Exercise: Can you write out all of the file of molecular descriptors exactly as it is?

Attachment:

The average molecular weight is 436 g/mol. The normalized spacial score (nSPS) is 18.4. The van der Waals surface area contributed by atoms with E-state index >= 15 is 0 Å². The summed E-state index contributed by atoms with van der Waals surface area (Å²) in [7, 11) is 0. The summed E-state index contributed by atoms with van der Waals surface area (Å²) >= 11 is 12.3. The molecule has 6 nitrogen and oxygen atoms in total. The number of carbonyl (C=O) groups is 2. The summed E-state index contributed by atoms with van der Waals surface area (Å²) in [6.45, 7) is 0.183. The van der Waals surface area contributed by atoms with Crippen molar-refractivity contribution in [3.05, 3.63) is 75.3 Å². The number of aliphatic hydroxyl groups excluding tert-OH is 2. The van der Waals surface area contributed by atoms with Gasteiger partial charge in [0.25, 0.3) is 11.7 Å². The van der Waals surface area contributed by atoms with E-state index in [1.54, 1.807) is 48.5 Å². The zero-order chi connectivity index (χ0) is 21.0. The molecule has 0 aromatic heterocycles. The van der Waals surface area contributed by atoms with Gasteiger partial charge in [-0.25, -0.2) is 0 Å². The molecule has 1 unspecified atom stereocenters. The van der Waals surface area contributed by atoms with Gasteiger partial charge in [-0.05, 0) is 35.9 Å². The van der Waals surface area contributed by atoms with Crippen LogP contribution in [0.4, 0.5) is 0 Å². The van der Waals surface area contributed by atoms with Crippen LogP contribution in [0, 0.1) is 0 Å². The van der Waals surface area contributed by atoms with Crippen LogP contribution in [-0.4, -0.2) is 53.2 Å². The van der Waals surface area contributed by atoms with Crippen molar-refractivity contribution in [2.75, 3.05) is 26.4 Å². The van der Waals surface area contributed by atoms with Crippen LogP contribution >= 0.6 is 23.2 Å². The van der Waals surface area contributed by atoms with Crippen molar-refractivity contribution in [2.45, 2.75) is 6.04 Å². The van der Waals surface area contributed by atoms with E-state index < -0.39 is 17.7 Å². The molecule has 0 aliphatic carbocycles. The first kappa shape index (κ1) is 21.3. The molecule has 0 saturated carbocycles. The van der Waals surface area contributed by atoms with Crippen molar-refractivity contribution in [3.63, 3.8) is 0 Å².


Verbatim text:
The average molecular weight is 436 g/mol. The normalized spacial score (nSPS) is 18.4. The van der Waals surface area contributed by atoms with E-state index >= 15 is 0 Å². The summed E-state index contributed by atoms with van der Waals surface area (Å²) in [7, 11) is 0. The summed E-state index contributed by atoms with van der Waals surface area (Å²) >= 11 is 12.3. The molecule has 6 nitrogen and oxygen atoms in total. The number of carbonyl (C=O) groups is 2. The summed E-state index contributed by atoms with van der Waals surface area (Å²) in [6.45, 7) is 0.183. The van der Waals surface area contributed by atoms with Crippen molar-refractivity contribution in [3.05, 3.63) is 75.3 Å². The number of aliphatic hydroxyl groups excluding tert-OH is 2. The van der Waals surface area contributed by atoms with Gasteiger partial charge in [0.25, 0.3) is 11.7 Å². The van der Waals surface area contributed by atoms with E-state index in [1.54, 1.807) is 48.5 Å². The zero-order chi connectivity index (χ0) is 21.0. The molecule has 0 aromatic heterocycles. The van der Waals surface area contributed by atoms with Gasteiger partial charge in [-0.25, -0.2) is 0 Å². The molecule has 1 unspecified atom stereocenters. The van der Waals surface area contributed by atoms with Gasteiger partial charge in [-0.05, 0) is 35.9 Å². The van der Waals surface area contributed by atoms with Crippen LogP contribution in [0.4, 0.5) is 0 Å². The van der Waals surface area contributed by atoms with Crippen LogP contribution in [0, 0.1) is 0 Å². The van der Waals surface area contributed by atoms with Crippen LogP contribution in [-0.4, -0.2) is 53.2 Å². The van der Waals surface area contributed by atoms with Crippen molar-refractivity contribution in [2.75, 3.05) is 26.4 Å². The van der Waals surface area contributed by atoms with Crippen LogP contribution >= 0.6 is 23.2 Å². The van der Waals surface area contributed by atoms with Crippen molar-refractivity contribution in [2.45, 2.75) is 6.04 Å². The van der Waals surface area contributed by atoms with E-state index < -0.39 is 17.7 Å². The molecule has 0 aliphatic carbocycles. The first kappa shape index (κ1) is 21.3. The molecule has 0 saturated carbocycles. The van der Waals surface area contributed by atoms with Crippen molar-refractivity contribution in [3.63, 3.8) is 0 Å².